Of the many truths scattered throughout the Half Man Half Biscuit back catalogue, perhaps the truest would be the title of their millennial festive anthem "It's Clichéd to be Cynical at Christmas". That said, if the Hollywood studios are going to release Yuletide-themed movies this early in November, far better Bad Santa, a clever, snarky comedy from Crumb and Ghost World director Terry Zwigoff, than the saccharine candyfloss of last year's Elf. The timing of Bad Santa's UK release also ensures it benefits from the aftershock of an American election in which the Christian right's insistence that some things are sacred extended to voting back in an administration that had spent much of the past four years lying to, cheating, and stealing from the world. Whatever nasty taste Tuesday night's result left in the mouth can be comprehensively spat out here, in a bilious, moral majority-baiting satire that more often than not hits you like a movie equivalent of hair-of-the-dog.
Its hero Willie (Billy Bob Thornton) is an unshaven, self-loathing drunk and incorrigible tea leaf who each year takes a menial gig as Santa in a different shopping mall in order to spend extensive time casing the joint. Having claimed the perks of the job - being rude to small children, screwing their moms in the changing rooms - Willie and his elf sidekick Marcus (Tony Cox) lock themselves in on Christmas Eve and make off with whatever cash they can get their grubby hands on. This holiday season, however, is somewhat different: not just because our Santa has reached an absolute nadir of suicidal despair, but since Willie has also attracted the attentions of a portly, put-upon child (Brett Kelly), a relationship that - beneath Zwigoff's gaze - keeps threatening to tip over into Hallmark-movie sentiment without ever quite doing so; its signature moment comes when Willie uses the contents of a whisky bottle to sterilise a cut in the kid's hand, pouring it on neat before taking a swig for himself.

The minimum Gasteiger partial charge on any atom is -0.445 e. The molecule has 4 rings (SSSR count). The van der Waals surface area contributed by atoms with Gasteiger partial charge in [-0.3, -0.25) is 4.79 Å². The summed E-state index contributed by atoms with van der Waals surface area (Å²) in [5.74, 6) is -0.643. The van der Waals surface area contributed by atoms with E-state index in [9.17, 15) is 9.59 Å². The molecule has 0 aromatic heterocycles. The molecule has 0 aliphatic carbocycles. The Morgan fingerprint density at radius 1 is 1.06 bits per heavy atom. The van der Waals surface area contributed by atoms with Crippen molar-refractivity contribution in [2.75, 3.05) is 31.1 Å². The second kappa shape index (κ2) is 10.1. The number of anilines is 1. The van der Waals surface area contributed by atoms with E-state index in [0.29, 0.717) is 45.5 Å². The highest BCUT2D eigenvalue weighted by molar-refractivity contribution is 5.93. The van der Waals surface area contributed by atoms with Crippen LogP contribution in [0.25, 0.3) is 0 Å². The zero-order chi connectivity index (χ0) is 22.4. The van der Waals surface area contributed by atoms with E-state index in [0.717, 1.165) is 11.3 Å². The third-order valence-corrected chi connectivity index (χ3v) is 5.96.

Around Ghost World's strip malls, Zwigoff and his collaborators found literally rich territory for satire. Offered a markedly bigger budget here, he gets shopping malls to make merry and mischief within. The result feels as though the filmmaker had asked his old friend Robert Crumb to "enhance" a festive Norman Rockwell tableau: each scabrous, scatological scene craps on conventional family values while, in its own way, thumbing its nose at the present situation - better a bad Santa than a godly President. You'd think the compulsion to flick fag ash rather than fake snow over everything would lead to a certain greying of vision, a monotonous misanthropy, but Zwigoff strings up performances like fairy lights. Cox is a busy, hectoring Sancho Panza; John Ritter a fey liberal whose political correctness keeps getting the better of him; Lauren Graham a sweet, sexy barmaid with a Santa fetish. Even the cameos, a Ghost World strength, are valuable, taking in Ajay Naidu as a character with the once-in-a-lifetime billing of "Hindustani troublemaker". Nothing, however, detracts from the career-defining platform the film provides for Thornton, itching, scratching and grouching his way through proceedings as this year's most recognisably human American hero.
Bad Santa is available on DVD through Sony; a sequel, Bad Santa 2, opens this Friday.